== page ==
In the early days of online marketing, there were leads. Plain-old leads.
As a marketer, you could go out and buy lists of leads for your sales team, which meant with enough budget, you could always keep the top of the funnel full.
Eventually, however, sales teams got sick of having to sort through all of those (mostly terrible) and largely unqualified sales leads in order to find the people who were actually serious about buying.
The Birth of MQLs & SQLs
So as marketers, we stepped up our game. We said, “Here’s what we’re going to do:
We’re going to make our leads fill out these lengthy forms, and we’re going monitor all of their actions and behaviors, and if they do these certain things, we’ll give them our Marketing stamp of approval.”
And voilà, the marketing-qualified lead (MQL) was born.
Shortly thereafter, the sales-qualified lead (SQL) was born, which was the result of salespeople looking at MQLs and saying: “Nope, still not good enough.”
In order to achieve SQL status, a lead has to meet additional qualification criteria set by the sales team.
But in both cases, there’s no tangible evidence that those leads are actually ready to buy.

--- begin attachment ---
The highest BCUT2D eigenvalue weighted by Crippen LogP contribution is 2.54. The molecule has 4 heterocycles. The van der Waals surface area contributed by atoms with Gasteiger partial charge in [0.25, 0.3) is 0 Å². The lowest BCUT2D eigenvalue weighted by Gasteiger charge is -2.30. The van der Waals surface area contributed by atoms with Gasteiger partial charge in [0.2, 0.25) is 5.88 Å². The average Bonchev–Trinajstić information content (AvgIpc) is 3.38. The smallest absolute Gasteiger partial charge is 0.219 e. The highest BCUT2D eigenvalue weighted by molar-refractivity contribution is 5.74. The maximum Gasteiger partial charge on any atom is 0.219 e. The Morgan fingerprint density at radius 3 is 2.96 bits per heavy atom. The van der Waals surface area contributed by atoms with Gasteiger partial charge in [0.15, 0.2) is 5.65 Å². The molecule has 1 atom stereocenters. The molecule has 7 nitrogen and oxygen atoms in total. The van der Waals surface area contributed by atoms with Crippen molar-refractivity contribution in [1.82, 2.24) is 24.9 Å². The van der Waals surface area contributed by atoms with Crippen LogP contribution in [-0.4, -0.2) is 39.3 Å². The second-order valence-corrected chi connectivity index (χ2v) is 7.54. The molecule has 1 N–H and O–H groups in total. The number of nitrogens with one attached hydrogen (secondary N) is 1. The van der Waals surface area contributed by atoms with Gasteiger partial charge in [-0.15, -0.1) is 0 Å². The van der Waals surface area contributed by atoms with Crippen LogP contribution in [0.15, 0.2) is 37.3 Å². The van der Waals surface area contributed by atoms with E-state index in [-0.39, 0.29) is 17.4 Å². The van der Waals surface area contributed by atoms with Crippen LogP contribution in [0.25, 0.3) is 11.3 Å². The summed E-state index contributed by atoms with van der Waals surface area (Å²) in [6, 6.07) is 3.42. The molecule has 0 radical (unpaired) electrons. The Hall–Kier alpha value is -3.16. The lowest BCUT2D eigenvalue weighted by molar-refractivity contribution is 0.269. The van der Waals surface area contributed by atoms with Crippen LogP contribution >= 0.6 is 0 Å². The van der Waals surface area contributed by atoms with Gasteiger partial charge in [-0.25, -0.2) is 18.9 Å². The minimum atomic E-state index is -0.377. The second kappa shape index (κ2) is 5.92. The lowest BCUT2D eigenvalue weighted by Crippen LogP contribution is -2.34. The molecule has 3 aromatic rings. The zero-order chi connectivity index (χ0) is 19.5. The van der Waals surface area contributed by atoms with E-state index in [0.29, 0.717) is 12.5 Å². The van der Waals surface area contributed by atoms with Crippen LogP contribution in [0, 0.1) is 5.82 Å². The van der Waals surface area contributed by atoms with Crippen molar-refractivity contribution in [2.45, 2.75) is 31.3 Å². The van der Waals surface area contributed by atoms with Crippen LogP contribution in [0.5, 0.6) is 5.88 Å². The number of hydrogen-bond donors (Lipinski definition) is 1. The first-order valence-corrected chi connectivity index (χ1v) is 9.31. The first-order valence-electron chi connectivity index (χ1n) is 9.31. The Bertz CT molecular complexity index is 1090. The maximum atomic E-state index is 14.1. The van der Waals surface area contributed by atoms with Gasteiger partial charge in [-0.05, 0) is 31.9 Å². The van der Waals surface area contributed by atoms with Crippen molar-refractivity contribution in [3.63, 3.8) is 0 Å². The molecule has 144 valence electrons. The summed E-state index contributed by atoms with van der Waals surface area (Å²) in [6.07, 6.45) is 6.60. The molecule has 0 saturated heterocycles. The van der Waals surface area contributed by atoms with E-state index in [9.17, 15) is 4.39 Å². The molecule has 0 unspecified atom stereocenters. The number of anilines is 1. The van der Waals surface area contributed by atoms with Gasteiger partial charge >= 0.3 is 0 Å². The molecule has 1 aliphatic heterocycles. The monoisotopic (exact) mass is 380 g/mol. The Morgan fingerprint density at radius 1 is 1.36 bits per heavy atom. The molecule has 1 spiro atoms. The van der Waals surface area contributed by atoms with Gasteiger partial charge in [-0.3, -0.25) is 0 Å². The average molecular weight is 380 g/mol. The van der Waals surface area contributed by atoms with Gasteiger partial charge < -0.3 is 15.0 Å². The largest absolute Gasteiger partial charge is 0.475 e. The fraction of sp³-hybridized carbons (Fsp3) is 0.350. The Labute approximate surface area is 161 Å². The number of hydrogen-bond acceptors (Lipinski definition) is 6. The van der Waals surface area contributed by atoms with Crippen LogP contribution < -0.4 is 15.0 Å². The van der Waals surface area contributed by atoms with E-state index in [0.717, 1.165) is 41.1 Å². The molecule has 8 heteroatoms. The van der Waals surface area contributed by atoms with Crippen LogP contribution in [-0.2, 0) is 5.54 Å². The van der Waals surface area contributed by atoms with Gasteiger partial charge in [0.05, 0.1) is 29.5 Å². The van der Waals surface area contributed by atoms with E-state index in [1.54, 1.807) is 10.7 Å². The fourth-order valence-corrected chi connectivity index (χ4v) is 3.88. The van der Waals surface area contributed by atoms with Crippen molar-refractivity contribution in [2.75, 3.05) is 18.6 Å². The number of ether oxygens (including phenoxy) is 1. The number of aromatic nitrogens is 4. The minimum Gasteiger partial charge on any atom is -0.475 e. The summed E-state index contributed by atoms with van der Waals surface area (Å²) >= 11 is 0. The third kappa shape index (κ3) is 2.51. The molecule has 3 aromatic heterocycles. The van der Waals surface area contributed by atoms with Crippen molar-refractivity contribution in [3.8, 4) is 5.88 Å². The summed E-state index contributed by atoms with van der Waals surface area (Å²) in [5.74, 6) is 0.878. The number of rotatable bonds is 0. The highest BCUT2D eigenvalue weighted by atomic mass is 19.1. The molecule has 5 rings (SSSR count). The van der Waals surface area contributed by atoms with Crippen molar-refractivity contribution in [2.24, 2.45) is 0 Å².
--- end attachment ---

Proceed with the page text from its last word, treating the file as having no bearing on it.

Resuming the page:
To quote Emmanuelle Skala’s Sales Hacker article:
“The problem is that we follow up with leads whose behavior doesn’t necessarily indicate interest in your product. No wonder conversion rates are so low, and getting worse.”
The Rise (and Fall) of the PQL
Flash forward a few years, and SaaS companies begin to discover a new metric for aligning marketing and sales: the product-qualified lead (PQL).
Unlike MQLs and SQLs, PQLs are people who have signed up for a free or freemium version of a product.
So instead of the qualification criteria being set arbitrarily by marketing and sales teams, with a PQL, a person is considered qualified when they actually engage with the product.
While PQLs were definitely a step in the right direction, at Drift we eventually discovered that PQLs failed to account for everyone who was entering our funnel and converting into customers.
We offer a free version of our product, which generates PQLs, but we also engage with a lot of our web traffic via live chat, which brings in even more leads.
In some cases, a lead can go from having their first chat with us to buying in a matter of hours.
For those chat leads, the question then became: Who gets the credit when they convert into customers?